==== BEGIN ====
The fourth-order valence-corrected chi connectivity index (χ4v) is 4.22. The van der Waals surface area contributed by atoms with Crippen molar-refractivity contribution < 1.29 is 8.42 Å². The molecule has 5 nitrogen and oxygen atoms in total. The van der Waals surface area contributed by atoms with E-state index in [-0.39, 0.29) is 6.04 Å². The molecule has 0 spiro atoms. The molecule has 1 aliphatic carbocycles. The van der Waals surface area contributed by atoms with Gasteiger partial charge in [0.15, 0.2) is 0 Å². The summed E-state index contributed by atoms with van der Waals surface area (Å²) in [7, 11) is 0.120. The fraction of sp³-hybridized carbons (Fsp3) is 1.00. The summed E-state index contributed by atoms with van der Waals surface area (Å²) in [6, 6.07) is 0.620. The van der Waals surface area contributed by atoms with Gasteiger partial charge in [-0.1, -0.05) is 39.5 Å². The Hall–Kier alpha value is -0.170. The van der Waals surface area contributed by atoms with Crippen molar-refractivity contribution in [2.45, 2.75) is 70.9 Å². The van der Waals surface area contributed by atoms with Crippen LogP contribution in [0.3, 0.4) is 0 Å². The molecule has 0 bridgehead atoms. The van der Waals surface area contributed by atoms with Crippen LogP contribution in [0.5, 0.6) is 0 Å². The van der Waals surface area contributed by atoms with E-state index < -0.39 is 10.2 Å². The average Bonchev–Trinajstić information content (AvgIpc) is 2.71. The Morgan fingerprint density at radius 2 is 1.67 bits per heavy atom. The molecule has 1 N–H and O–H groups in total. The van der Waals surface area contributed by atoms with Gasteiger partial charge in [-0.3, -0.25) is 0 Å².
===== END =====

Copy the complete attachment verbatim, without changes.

The fourth-order valence-corrected chi connectivity index (χ4v) is 4.22. The van der Waals surface area contributed by atoms with Crippen molar-refractivity contribution < 1.29 is 8.42 Å². The molecule has 5 nitrogen and oxygen atoms in total. The van der Waals surface area contributed by atoms with E-state index in [-0.39, 0.29) is 6.04 Å². The molecule has 0 spiro atoms. The molecule has 1 aliphatic carbocycles. The van der Waals surface area contributed by atoms with Gasteiger partial charge in [0.15, 0.2) is 0 Å². The summed E-state index contributed by atoms with van der Waals surface area (Å²) in [7, 11) is 0.120. The fraction of sp³-hybridized carbons (Fsp3) is 1.00. The summed E-state index contributed by atoms with van der Waals surface area (Å²) in [6, 6.07) is 0.620. The van der Waals surface area contributed by atoms with Gasteiger partial charge in [-0.1, -0.05) is 39.5 Å². The Hall–Kier alpha value is -0.170. The van der Waals surface area contributed by atoms with Crippen molar-refractivity contribution in [2.45, 2.75) is 70.9 Å². The van der Waals surface area contributed by atoms with Crippen LogP contribution in [0.3, 0.4) is 0 Å². The molecule has 0 bridgehead atoms. The van der Waals surface area contributed by atoms with Crippen LogP contribution in [0.5, 0.6) is 0 Å². The van der Waals surface area contributed by atoms with E-state index < -0.39 is 10.2 Å². The average Bonchev–Trinajstić information content (AvgIpc) is 2.71. The Morgan fingerprint density at radius 2 is 1.67 bits per heavy atom. The molecule has 1 N–H and O–H groups in total. The van der Waals surface area contributed by atoms with Gasteiger partial charge in [-0.3, -0.25) is 0 Å².